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Highly Sensitive Liquid Biopsy Technique Brings Personalized Cancer Monitoring a Step Closer

By LabMedica International staff writers
Posted on 29 Jun 2020
A modified liquid biopsy method enables detection of circulating tumor DNA (ctDNA) with much greater sensitivity than previously used techniques and demonstrates the potential to revolutionize all aspects of cancer care, from early detection to personalized treatment and monitoring.

While ctDNA can be used to monitor cancer dynamics noninvasively, detecting it can be challenging in patients with low-volume or residual disease, where the plasma contains very few tumor-derived DNA fragments. Investigators at the University of Cambridge (United Kingdom) and their collaborators sought to develop a method for ctDNA detection with greatly increased sensitivity. To this end, they showed that sensitivity for ctDNA detection in plasma could be improved by using the INtegration of VAriant Reads (INVAR) pipeline. This technique combined custom error-suppression methods and signal-enrichment approaches based on biological features of ctDNA to analyze hundreds to thousands of mutations.

Image: Circulating tumor DNA (ctDNA) is found in serum and plasma fractions from blood. The mechanism of ctDNA release is unknown, though apoptosis, necrosis, and active secretion from tumor cells have been hypothesized. Once ctDNA is isolated, it can be sequenced for mutational analysis (Photo courtesy of Wikimedia Commons)
Image: Circulating tumor DNA (ctDNA) is found in serum and plasma fractions from blood. The mechanism of ctDNA release is unknown, though apoptosis, necrosis, and active secretion from tumor cells have been hypothesized. Once ctDNA is isolated, it can be sequenced for mutational analysis (Photo courtesy of Wikimedia Commons)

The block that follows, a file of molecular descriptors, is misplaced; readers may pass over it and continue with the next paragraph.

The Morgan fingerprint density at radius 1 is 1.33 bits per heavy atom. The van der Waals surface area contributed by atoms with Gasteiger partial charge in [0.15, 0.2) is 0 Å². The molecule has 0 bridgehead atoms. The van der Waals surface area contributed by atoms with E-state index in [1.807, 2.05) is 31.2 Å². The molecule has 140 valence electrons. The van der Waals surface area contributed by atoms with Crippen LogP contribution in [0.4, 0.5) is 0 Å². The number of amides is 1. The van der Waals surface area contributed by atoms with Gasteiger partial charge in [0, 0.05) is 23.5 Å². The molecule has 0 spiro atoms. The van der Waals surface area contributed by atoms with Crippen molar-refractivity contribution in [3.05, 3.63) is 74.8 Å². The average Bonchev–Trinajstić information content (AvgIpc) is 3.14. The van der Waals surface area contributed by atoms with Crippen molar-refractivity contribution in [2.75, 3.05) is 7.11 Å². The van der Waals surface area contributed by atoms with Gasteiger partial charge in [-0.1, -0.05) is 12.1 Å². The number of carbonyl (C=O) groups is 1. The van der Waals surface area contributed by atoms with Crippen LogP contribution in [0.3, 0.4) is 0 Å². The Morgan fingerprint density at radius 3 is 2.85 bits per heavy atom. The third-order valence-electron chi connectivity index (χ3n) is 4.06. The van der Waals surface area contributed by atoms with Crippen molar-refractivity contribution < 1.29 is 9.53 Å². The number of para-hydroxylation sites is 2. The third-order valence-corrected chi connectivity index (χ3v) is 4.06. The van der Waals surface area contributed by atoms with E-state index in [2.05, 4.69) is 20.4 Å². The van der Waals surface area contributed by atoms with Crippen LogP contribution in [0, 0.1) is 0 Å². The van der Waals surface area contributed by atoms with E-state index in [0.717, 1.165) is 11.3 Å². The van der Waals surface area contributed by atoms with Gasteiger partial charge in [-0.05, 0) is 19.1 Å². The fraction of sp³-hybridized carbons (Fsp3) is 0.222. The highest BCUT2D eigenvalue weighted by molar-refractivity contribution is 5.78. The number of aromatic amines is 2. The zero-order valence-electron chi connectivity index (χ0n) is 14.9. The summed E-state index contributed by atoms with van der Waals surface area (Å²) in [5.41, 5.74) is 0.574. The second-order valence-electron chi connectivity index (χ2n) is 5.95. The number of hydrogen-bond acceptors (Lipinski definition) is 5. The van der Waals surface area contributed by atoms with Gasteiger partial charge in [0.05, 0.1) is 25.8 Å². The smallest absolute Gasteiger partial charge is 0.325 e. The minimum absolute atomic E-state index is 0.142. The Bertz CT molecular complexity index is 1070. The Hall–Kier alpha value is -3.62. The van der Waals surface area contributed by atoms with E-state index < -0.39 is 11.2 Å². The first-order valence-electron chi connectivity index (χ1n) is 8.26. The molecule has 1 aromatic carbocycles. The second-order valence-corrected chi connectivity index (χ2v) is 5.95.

Current liquid biopsies search for around 10-20 mutations and up to around 100 in blood samples. Thus, they are able to detect ctDNA to levels on the range of one mutant molecule amongst 30,000 fragments of DNA. In contrast, the INVAR technique searched for hundreds and sometimes thousands of mutations in each blood sample, routinely achieving a sensitivity of one mutant molecule per 100,000, and under optimal conditions reached a level of ctDNA measured in parts per million.

The investigators applied INVAR to custom hybrid-capture sequencing data from 176 plasma samples from 105 patients with melanoma, lung, renal, glioma, and breast cancer across both early and advanced disease. By integrating signal across a median of more than 105 informative reads, ctDNA was routinely quantified to one mutant molecule per 100,000, and in some cases with high tumor mutation burden and/or plasma input material, to parts per million. This resulted in median area under the curve (AUC) values of 0.98 in advanced cancers and 0.80 in early-stage and challenging settings for ctDNA detection.

Senior author Dr. Nitzan Rosenfeld, senior group leader in cancer research at the University of Cambridge, said, “Personalized tests that can detect if cancer is still present, or find it early if it is returning, are now being tested in clinical trials. Whilst this may be several years away from clinical use, our research shows what is possible when we push such approaches to an extreme. It demonstrates that the levels of sensitivity we have come to accept in recent years in relation to testing for ctDNA can be dramatically improved. At present this is still experimental, but technology is advancing rapidly, and in the near future tests with such sensitivity could make a real difference to patients.”

The INVAR approach was described in the June 17, 2020 online edition of the journal Science Translational Medicine.

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University of Cambridge


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